Suppliers should maintain all required product safety sheets with all the necessary information on site. They undertake to provide these to the competent authorities and to customers on a case-by-case basis.

Environmental protection and quality
Suppliers undertake to preserve natural resources and to be responsible and efficient with regard to the environment. Negative effects on the environment should be reduced to a minimum and measures for reuse or recycling should be promoted.

Waste, emissions and resources
Suppliers undertake to reduce waste and emissions to the absolute minimum. Natural resources (e.g. water, energy sources, raw materials) should be used sparingly. Reusing or recycling products should always be preferred to their disposal. For this reason, suppliers undertake to implement and operate a system that supports the achievement of these aims. Furthermore, they undertake to operate a suitable system that ensures safe handling of waste, air emissions and wastewater and that ensures their transport, storage, recycling, reuse and cleaning.
All activities that may have a negative effect on the health of humans, animals or the environment must be assessed and controlled before being implemented, in particular before harmful substances are released.
Suppliers must implement systems that prevent the unwanted or accidental release of harmful substances into the environment or that can keep it to a minimum.

Quality requirements
In addition to the systems to improve environmental protection, worker safety and risk minimisation, suppliers should maintain an adequate system to improve product and process safety. This is intended to help suppliers assure the quality and safety requirements for their products. It is expected that suppliers satisfy the globally recognised and/or contractually agreed quality requirements with their products and services so that these satisfy the requirements of MCI, work as assured and are safe for the intended purpose.

Management systems
To observe the principles above, suppliers are obligated to operate a Corporate Responsibility System (CRS) that assures the implementation of the principles above and promotes their continuous improvement.

Suppliers demonstrate their willingness to fulfil the obligations described in this Code of Conduct by allocating sufficient resources to implement this Code of Conduct.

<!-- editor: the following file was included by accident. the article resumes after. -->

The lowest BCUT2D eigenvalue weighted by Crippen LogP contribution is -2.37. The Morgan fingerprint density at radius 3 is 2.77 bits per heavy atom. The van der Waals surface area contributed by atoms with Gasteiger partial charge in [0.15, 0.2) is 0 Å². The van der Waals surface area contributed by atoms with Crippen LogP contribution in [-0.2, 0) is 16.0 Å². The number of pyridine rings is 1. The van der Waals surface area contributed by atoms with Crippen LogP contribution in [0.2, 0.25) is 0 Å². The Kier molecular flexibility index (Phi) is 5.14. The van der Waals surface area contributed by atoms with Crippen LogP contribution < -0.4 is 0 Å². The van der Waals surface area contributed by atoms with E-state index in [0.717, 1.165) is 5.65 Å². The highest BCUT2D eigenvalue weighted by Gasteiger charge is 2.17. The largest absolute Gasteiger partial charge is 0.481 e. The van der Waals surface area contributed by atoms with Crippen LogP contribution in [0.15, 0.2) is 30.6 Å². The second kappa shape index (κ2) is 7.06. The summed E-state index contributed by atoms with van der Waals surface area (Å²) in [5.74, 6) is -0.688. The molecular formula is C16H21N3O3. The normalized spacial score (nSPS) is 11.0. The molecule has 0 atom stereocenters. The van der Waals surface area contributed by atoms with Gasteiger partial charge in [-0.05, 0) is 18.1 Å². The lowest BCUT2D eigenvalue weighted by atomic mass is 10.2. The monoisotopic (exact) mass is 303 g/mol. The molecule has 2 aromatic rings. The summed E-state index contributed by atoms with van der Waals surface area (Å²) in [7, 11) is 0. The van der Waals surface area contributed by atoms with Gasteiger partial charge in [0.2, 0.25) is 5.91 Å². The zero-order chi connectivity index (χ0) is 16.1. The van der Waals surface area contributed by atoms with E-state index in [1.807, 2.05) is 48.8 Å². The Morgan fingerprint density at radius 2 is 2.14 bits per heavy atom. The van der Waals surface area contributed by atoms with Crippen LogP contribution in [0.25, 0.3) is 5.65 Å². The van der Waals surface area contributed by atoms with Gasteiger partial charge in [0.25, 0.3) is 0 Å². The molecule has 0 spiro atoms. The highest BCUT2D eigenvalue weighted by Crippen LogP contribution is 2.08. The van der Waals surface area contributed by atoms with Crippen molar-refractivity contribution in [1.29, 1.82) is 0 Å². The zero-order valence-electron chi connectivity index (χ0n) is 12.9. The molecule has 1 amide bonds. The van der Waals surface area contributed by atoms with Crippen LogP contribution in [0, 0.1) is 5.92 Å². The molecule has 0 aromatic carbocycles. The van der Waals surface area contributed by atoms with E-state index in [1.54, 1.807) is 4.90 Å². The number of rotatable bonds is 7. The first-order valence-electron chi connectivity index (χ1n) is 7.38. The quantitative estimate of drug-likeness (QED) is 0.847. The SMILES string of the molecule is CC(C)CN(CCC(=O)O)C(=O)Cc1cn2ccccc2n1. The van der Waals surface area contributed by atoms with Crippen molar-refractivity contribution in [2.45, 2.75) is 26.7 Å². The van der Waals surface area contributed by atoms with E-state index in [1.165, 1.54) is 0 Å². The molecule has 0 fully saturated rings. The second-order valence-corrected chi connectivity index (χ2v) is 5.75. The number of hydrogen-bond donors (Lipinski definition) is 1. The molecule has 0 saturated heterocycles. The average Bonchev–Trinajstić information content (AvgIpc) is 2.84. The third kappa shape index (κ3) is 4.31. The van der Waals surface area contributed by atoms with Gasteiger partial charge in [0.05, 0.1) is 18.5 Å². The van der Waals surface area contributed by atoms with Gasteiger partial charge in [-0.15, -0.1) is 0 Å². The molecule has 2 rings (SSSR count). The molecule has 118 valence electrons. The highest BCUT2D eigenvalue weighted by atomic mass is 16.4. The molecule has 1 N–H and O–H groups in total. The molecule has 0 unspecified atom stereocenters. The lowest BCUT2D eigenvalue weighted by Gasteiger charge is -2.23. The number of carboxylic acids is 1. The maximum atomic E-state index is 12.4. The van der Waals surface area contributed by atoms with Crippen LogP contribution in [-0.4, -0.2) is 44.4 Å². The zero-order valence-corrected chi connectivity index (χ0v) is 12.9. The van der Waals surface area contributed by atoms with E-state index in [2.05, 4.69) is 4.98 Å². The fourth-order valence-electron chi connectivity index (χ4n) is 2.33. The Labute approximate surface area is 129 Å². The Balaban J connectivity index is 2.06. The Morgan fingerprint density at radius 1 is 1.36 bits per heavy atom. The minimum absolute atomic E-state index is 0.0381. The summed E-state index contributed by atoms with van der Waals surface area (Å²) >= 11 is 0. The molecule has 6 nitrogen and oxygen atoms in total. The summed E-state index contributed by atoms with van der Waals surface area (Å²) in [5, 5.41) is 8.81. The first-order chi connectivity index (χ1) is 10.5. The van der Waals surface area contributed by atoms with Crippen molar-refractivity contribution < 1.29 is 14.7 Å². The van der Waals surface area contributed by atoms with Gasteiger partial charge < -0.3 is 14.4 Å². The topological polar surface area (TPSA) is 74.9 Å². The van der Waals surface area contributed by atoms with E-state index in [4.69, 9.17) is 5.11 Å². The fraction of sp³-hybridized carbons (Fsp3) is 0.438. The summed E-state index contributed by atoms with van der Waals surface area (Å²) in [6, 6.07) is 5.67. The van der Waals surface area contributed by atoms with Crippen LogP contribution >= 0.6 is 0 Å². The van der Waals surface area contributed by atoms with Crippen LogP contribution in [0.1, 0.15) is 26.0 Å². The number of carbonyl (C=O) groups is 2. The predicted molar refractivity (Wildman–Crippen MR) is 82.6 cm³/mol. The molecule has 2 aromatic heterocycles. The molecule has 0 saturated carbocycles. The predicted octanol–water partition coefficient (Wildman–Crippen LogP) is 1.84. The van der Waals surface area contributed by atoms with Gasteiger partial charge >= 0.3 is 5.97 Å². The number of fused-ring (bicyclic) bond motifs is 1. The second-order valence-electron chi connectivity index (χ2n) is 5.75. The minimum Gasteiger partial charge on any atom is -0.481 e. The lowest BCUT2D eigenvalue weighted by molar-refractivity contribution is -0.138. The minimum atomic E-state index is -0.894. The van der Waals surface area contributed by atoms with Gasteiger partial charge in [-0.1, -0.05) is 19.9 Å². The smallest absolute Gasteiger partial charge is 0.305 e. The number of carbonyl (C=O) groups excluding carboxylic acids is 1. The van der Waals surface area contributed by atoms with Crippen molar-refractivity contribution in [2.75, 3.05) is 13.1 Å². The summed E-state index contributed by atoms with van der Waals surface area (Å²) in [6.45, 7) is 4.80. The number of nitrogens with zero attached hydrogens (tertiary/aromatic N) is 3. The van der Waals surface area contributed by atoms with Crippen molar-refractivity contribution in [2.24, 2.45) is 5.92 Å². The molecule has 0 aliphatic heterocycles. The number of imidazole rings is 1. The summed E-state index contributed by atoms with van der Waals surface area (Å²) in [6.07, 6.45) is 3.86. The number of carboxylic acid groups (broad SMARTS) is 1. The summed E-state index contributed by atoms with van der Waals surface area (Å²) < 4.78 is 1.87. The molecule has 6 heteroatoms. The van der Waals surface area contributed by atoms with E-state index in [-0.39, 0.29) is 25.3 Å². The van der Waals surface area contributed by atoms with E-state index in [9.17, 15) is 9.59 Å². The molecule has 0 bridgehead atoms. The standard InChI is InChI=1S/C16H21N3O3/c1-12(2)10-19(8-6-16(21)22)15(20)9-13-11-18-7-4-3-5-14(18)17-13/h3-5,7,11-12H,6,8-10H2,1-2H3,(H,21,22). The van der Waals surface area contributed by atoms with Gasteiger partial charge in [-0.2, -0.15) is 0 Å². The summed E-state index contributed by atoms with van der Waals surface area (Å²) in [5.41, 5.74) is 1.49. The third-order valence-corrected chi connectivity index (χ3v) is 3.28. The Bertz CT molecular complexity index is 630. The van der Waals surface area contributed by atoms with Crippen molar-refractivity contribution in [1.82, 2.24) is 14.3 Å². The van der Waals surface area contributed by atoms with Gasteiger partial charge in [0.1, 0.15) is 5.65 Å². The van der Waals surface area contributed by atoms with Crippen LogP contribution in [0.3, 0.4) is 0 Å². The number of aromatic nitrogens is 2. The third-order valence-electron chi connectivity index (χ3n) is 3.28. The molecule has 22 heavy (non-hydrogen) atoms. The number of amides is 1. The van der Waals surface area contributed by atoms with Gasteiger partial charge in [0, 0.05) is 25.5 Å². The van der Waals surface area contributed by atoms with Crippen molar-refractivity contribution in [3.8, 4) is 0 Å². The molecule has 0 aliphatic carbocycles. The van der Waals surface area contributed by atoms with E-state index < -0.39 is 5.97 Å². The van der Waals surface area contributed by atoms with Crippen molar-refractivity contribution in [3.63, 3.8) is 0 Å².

Legal and other requirements
Suppliers must observe all locally applicable laws, provisions, contractual agreements and other instructions of their customers and generally recognised multinational standards.
In particular, the UN Guidelines for Business and Human Rights, the 10 Principles of the UN Global Compact, the OECD guiding principles for multinational companies and the multinational Declaration of Principles concerning Multinational Enterprises and Social Policy (ILO) should be observed and respected.

Notifying the sustainability criteria down the supply chain
Suppliers are obligated to integrate their suppliers in the observance of the rules of this Code of Conduct. This requires that they inform these of the contents of the MCI Code of Conduct and demand its observance.

Risk management
Suppliers should introduce processes to identify, determine and monitor risks in all areas addressed in this Code of Conduct and all other applicable legal provisions.

Suppliers should maintain adequate documentation that allows them to demonstrate that they have integrated the principles and values of this Code of Conduct into their organisation and have obligated their suppliers to abide by them. If the parties agree to this, MCI may review this documentation.

Suppliers should organise training measures to transmit to their managers and employees an adequate understanding of this Code of Conduct as well as of applicable laws, provisions and generally recognised standards and to ensure their observance.

Continuous improvement
Suppliers are expected to continuously improve the sustainability of their company through suitable measures. This includes setting goals and permanently developing these further. The results of internal and external audits and inspections should be taken into consideration when adjusting the sustainability goals.

Economic sustainability
Suppliers must carry out all price and contract negotiations with regard to the purchase of goods by MCI through MCI’s Purchasing. They are obligated to implement and recommend measures that generate added value for MCI.


Münch Chemie International GmbH

Münch Chemie International GmbH Viernheimer Straße 70-76 D-69469 Weinheim

+49 6201 99 83-0
+49 6201 99 83-66